Original Research ARTICLE
CD100/Sema4D increases macrophage infection by Leishmania (Leishmania) amazonensis in a CD72 dependent manner
- 1Parasitology, Universidade de São Paulo, Brazil
- 2Biochemistry, Universidade de São Paulo, Brazil
- 3Immunology, Universidade de São Paulo, Brazil
Leishmaniasis is caused by trypanosomatid protozoa of the genus Leishmania, which infect preferentially macrophages. The disease affects 12 million people worldwide, who may present cutaneous, mucocutaneous or visceral forms. Several factors influence the form and severity of the disease, and the main ones are the Leishmania species and the host immune response. CD100 is a membrane bound protein that can also be shed. It was first identified in T lymphocytes and later shown to be induced in macrophages by inflammatory stimuli. The soluble CD100 (sCD100) reduces migration and expression of inflammatory cytokines in human monocytes and dendritic cells, as well as the intake of oxidized low-density lipoprotein (oxLDL) by human macrophages. Considering the importance of macrophages in Leishmania infection and the potential role of sCD100 in the modulation of macrophage phagocytosis and activation, we analyzed the expression and distribution of CD100 in murine macrophages and the effects of sCD100 on macrophage infection by Leishmania (Leishmania) amazonensis. Here we show that CD100 expression in murine macrophages increases after infection with Leishmania. sCD100 augments infection and phagocytosis of Leishmania (L.) amazonensis promastigotes by macrophages, an effect dependent on macrophage CD72 receptor. Besides, sCD100 enhances phagocytosis of zymosan particles and infection by Trypanosoma cruzi.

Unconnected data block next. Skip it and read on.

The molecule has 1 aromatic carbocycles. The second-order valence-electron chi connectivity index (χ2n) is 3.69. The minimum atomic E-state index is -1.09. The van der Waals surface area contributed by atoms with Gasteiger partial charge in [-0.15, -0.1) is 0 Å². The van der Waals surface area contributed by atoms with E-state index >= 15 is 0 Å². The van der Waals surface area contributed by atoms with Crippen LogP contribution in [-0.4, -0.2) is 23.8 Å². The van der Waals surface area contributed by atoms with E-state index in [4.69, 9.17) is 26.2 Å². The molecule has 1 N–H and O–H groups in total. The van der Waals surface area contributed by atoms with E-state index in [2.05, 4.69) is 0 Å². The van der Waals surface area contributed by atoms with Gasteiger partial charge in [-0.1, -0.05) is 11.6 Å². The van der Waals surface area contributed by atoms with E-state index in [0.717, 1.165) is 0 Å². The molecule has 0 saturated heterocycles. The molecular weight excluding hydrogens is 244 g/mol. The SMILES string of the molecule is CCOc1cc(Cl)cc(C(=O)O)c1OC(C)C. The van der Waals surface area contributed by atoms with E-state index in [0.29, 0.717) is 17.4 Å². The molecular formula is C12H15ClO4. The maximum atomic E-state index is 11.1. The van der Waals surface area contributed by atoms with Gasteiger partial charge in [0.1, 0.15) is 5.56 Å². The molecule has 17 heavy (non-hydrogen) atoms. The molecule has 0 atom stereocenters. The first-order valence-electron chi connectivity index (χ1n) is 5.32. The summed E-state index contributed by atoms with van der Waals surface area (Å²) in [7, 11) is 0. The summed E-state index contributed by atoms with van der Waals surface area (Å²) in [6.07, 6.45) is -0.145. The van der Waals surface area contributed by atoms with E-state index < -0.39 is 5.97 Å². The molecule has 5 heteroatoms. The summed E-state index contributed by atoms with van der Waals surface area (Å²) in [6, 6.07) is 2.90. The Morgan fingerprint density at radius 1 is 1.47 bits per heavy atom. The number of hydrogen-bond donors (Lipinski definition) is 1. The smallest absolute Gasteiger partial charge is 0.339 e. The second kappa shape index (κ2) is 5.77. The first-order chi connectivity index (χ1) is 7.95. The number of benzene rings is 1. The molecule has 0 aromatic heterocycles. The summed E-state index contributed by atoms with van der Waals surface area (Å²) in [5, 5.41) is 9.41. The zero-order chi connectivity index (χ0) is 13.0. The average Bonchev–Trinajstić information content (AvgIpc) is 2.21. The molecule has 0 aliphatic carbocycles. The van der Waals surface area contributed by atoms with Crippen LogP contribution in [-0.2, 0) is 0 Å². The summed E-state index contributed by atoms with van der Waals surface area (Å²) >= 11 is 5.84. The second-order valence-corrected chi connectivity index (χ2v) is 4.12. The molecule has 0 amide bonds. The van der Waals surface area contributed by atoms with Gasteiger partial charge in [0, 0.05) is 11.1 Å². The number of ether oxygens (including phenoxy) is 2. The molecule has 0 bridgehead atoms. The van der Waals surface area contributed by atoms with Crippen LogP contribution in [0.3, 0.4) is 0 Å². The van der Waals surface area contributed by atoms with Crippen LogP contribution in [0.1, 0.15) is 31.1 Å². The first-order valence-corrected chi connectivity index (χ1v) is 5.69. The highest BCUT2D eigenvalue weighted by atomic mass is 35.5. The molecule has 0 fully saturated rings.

Keywords: Leishmania amazonensis, Macrophages, Phagocytosis, Infection index, CD72, CD100
Received: 27 Sep 2017;
Accepted: 15 May 2018.
Edited by:Juarez Antonio S. Quaresma, Instituto Evandro Chagas, Brazil
Reviewed by:Debora Decote-Ricardo, Universidade Federal Rural do Rio de Janeiro, Brazil
Wenbin Tuo, Beltsville Agricultural Research Center, United States Department of Agriculture, Agricultural Research Service, United States
Copyright: © 2018 Galuppo, Rezende, Forti, Cortez Veliz, Cruz, Teixeira, Giordano and Stolf. This is an open-access article distributed under the terms of the Creative Commons Attribution License (CC BY). The use, distribution or reproduction in other forums is permitted, provided the original author(s) and the copyright owner are credited and that the original publication in this journal is cited, in accordance with accepted academic practice. No use, distribution or reproduction is permitted which does not comply with these terms.
* Correspondence: Prof. Beatriz S. Stolf, Universidade de São Paulo, Parasitology, 1374, Av Prof Lineu Prestes, room 20, São Paulo, 05508-000, São Paulo, Brazil, firstname.lastname@example.org